The bill nicknamed in honor of the slain Ellen Gregory Robb, which allows victims to have direct input into state parole proceedings, went into effect over the weekend.
State Rep. Mike Vereb (R., Montgomery) issued a news release noting that the law, went into effect Sept. 1. Vereb introduced House Bill 492 and pushed for its quick passage in Harrisburg.
“A new era of empowering the victims of crime in Pennsylvania begins today,” Vereb said. “Starting today, the family of Ellen Gregory Robb and other crime victims across the Commonwealth will be able to have their voices heard during the parole process.”
The law clears up ambiguity between state statutes and regulations of the Pennsylvania Board of Probation and Parole. Between the two, there was no clear requirement that crime victims or their representatives be allowed to make statements directly to parole board members before they had decided on whether to approve an inmate’s release application.
The board’s interpretation allowed victims only to provide information through video, a board staffer, or via the state’s Office of the Victim Advocate.
The new law now says clearly that crime victims and survivors can appear personally before the board and provide confidential testimony or new information related to possible parole. They still have the option to give that information through the other channels if they choose.
“Crime changes victims and their families for the rest of their lives,” Vereb said. “This new law is based on the principle that justice entails not only punishing the criminal, but also showing compassion toward and giving a voice to the victims of crime.”
The law is in honor of Robb, who in December 2006 was killed by her husband, Rafael Robb, as she wrapped holiday gifts in their Upper Merion home. The victim’s family and elected officials, including Montgomery County District Attorney Risa Vetri Ferman, became upset when they learned in January that the board had agreed to release Robb later that month.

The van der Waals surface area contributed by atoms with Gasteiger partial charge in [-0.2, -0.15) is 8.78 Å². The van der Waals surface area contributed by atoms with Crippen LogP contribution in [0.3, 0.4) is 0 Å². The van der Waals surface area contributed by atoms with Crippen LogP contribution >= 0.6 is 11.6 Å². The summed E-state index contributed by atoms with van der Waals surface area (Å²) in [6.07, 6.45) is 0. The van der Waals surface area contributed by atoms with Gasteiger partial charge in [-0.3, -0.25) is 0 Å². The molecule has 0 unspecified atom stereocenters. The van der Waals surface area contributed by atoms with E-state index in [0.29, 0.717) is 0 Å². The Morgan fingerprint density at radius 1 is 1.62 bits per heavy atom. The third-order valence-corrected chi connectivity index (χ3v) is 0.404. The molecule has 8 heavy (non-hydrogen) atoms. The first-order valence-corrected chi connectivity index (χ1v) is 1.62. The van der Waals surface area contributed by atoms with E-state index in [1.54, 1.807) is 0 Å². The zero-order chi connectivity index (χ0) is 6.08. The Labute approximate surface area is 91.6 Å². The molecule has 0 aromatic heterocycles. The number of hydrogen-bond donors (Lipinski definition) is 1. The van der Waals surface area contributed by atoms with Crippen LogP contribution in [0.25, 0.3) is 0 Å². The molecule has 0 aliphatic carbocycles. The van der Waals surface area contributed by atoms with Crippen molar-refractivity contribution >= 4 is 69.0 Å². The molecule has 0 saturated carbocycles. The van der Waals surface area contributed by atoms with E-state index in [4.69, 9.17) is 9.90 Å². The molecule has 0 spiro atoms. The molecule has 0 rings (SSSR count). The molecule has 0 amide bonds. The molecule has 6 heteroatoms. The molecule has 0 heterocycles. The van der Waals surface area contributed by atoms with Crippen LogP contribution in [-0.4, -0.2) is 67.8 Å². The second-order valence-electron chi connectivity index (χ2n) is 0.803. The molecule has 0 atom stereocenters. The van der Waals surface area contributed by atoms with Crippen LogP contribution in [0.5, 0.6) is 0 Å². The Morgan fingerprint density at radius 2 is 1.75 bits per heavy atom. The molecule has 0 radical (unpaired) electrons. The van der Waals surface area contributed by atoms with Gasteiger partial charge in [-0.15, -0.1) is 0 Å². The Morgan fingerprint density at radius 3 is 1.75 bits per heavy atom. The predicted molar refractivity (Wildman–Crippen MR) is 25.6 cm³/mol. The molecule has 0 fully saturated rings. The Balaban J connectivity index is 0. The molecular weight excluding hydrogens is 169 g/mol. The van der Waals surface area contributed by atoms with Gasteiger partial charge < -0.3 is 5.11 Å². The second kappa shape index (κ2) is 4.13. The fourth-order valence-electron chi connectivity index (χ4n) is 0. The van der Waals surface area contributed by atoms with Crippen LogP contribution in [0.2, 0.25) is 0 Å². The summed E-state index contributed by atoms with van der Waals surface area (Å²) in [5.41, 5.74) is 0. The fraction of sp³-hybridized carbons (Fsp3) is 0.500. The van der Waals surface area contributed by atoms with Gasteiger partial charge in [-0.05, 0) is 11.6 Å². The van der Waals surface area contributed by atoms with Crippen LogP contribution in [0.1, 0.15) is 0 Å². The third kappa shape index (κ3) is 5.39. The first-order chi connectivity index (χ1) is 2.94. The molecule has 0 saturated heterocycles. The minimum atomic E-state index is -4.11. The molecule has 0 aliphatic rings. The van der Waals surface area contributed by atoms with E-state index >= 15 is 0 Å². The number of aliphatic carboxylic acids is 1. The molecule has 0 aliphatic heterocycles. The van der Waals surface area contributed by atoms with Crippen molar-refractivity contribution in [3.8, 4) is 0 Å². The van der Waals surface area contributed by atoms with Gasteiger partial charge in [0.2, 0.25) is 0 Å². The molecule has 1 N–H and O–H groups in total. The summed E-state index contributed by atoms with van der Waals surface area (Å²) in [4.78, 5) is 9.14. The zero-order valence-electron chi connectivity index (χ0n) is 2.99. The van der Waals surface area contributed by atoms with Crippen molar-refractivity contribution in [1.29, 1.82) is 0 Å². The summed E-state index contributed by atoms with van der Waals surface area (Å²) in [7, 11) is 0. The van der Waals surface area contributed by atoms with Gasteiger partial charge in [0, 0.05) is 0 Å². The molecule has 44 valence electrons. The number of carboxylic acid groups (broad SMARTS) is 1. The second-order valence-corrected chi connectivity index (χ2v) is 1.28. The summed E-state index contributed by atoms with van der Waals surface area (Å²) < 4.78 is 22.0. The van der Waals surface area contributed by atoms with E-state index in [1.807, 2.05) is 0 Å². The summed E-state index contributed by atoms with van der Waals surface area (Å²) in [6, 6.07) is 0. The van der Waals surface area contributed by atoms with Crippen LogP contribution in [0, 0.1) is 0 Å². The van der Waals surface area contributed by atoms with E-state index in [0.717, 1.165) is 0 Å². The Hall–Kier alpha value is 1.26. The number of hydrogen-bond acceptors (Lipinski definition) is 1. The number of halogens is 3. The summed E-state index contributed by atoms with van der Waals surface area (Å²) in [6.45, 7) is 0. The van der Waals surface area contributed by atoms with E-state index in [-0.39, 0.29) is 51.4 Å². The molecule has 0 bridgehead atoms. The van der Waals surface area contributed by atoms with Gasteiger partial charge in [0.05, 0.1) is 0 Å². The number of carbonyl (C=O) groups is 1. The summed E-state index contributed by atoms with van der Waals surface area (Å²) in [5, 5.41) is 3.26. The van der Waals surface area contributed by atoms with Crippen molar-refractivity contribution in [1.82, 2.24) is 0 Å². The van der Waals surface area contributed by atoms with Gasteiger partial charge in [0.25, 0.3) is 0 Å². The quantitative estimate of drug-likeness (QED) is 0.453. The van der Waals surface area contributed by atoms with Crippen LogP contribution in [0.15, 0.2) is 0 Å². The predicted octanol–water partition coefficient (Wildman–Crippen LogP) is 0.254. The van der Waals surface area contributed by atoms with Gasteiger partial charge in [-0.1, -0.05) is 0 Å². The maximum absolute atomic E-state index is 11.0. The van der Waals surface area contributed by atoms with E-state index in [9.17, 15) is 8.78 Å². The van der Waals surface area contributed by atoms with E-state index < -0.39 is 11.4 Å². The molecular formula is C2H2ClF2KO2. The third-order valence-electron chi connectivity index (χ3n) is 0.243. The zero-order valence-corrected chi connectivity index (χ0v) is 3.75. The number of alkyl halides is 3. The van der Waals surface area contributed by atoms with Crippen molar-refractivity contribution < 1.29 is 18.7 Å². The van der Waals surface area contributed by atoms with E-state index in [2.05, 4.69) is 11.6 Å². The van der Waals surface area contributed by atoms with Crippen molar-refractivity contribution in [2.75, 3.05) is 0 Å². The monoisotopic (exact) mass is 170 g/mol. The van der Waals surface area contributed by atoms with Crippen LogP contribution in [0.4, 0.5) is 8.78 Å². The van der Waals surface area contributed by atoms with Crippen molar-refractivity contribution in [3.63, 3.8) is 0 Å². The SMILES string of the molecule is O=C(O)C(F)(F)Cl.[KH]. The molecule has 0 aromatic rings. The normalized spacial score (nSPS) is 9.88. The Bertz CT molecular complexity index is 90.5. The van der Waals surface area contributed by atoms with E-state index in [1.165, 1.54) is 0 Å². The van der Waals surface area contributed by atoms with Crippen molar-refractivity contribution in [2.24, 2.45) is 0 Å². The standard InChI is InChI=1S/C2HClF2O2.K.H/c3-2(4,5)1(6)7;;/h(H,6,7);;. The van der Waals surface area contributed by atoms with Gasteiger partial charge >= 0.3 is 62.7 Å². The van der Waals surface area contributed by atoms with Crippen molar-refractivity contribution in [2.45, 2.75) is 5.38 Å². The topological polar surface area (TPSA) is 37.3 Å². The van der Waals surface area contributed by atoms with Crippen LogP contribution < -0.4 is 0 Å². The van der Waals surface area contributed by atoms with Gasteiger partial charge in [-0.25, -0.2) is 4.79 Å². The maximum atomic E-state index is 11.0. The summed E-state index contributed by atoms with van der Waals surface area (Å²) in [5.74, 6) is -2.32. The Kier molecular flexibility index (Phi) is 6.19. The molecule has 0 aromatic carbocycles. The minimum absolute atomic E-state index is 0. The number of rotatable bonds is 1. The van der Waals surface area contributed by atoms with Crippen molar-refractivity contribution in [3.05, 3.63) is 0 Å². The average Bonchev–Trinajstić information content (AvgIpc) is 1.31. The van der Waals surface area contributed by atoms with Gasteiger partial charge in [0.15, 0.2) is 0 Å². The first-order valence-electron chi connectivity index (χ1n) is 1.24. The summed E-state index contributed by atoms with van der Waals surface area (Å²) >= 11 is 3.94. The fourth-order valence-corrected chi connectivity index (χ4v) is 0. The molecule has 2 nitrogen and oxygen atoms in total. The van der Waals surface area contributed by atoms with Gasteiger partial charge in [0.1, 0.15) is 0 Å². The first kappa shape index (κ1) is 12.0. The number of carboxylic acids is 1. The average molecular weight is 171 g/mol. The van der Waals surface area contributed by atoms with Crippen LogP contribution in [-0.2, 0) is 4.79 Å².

Ferman, Vereb and Ellen’s brothers, Gary and Art Gregory, lobbied to get an audience with parole board members and tell them why they believed Robb needed to remain behind bars, but met with board prohibition against doing so.
Eventually, board Chairman Michael C. Potteiger met with the brothers, but he said they did not discuss the parole decision itself. He only explained the procedures and policies, Potteiger said.
Soon after the meeting, the board reversed its decision and kept Robb in jail.
After the meeting, Potteiger quickly and publicly backed Vereb’s bill.
“The Board of Probation and Parole is looking forward to providing victims with another opportunity to give them a voice in the paroling process in Pennsylvania,” Potteiger said in Vereb’s news release. “Victim impact has — and always will be — a critical part of parole.”
Ferman also backed the bill.
“Until this law took effect … crime victims across Pennsylvania were not being given their rights because their voices were not being truly heard under the parole process. Luckily, that will now change thanks to this new law,” Ferman said.